It’s as much fun as you’re going to have in a movie theater this year.
"The Laborers Who Keep Dick Pics and Beheadings Out of Your Facebook Feed": A fantastic report from Wired's Adrian Chen.
“Companies like Facebook and Twitter rely on an army of workers employed to soak up the worst of humanity in order to protect the rest of us. And there are legions of them—a vast, invisible pool of human labor. Hemanshu Nigam, the former chief security officer of MySpace who now runs online safety consultancy SSP Blue, estimates that the number of content moderators scrubbing the world’s social media sites, mobile apps, and cloud storage services runs to ‘well over 100,000’—that is, about twice the total head count of Google and nearly 14 times that of Facebook. This work is increasingly done in the Philippines. A former US colony, the Philippines has maintained close cultural ties to the United States, which content moderation companies say helps Filipinos determine what Americans find offensive. And moderators in the Philippines can be hired for a fraction of American wages. Ryan Cardeno, a former contractor for Microsoft in the Philippines, told me that he made $500 per month by the end of his three-and-a-half-year tenure with outsourcing firm Sykes. Last year, Cardeno was offered $312 per month by another firm to moderate content for Facebook, paltry even by industry standards.”
"Why 'Mulholland Drive' is a Great Horror Film": Vulture's Bilge Ebiri pens a sublime love letter to David Lynch's crowning achievement, one of the greatest films ever made.
“One could argue that without that extra element of bitterness, of real-life disillusionment to mirror the film’s fictional despair, ‘Mulholland Drive’ would never have truly come into its own. When I asked Lynch about it earlier this year, he told me, in his usual aw-shucks tone, ‘It was never destined to be a pilot. Whether it started out that way or not, all the things that happened just pointed it more and more toward being a feature.’ And amazingly, it seemed that he didn’t have a grand design for the story when it got canceled. ‘I always say I love the idea of an open-ended story,’ he said, ‘but I’d never gotten to that point where I was seeing scenarios. I liked the idea of the mystery of it. So it became a feature. And it was supposed to become a feature.’ So, where does that leave the genre issue? For the most part, it doesn’t matter. ‘Mulholland Drive’ is Lynchian — the creation of an artist so unique that his work can in no way be pigeonholed. And Lynch himself would probably not consider it a horror film either; he considers it more of a ‘love story.’ But my own nightmares suggest otherwise; no other film manages to give me bad dreams as consistently as this film does. That’s because, along with its genuinely impressive scares and its expertly mounting sense of dread, ‘Mulholland Drive,’ like the best horror films, gets at the most unsettling of existential fears — that the world we imagine ourselves living in is an illusion, and that we have no control over our fates.”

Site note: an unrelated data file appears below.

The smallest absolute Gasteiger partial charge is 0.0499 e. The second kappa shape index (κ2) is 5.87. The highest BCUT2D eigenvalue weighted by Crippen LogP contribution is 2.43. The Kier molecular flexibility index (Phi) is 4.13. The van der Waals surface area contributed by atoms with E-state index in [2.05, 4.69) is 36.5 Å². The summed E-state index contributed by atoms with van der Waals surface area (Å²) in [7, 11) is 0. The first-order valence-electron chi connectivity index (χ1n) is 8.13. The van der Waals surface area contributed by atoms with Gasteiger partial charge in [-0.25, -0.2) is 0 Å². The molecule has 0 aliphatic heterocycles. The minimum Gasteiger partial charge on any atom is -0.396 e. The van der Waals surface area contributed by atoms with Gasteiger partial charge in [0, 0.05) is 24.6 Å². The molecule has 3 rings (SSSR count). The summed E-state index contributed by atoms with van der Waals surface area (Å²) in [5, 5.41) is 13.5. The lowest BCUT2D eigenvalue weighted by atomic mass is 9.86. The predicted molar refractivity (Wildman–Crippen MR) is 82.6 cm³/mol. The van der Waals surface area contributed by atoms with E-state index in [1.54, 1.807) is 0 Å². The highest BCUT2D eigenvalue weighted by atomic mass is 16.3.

"The Only Thing I Have to Say About GamerGate": Felicia Day offers her take on the controversy.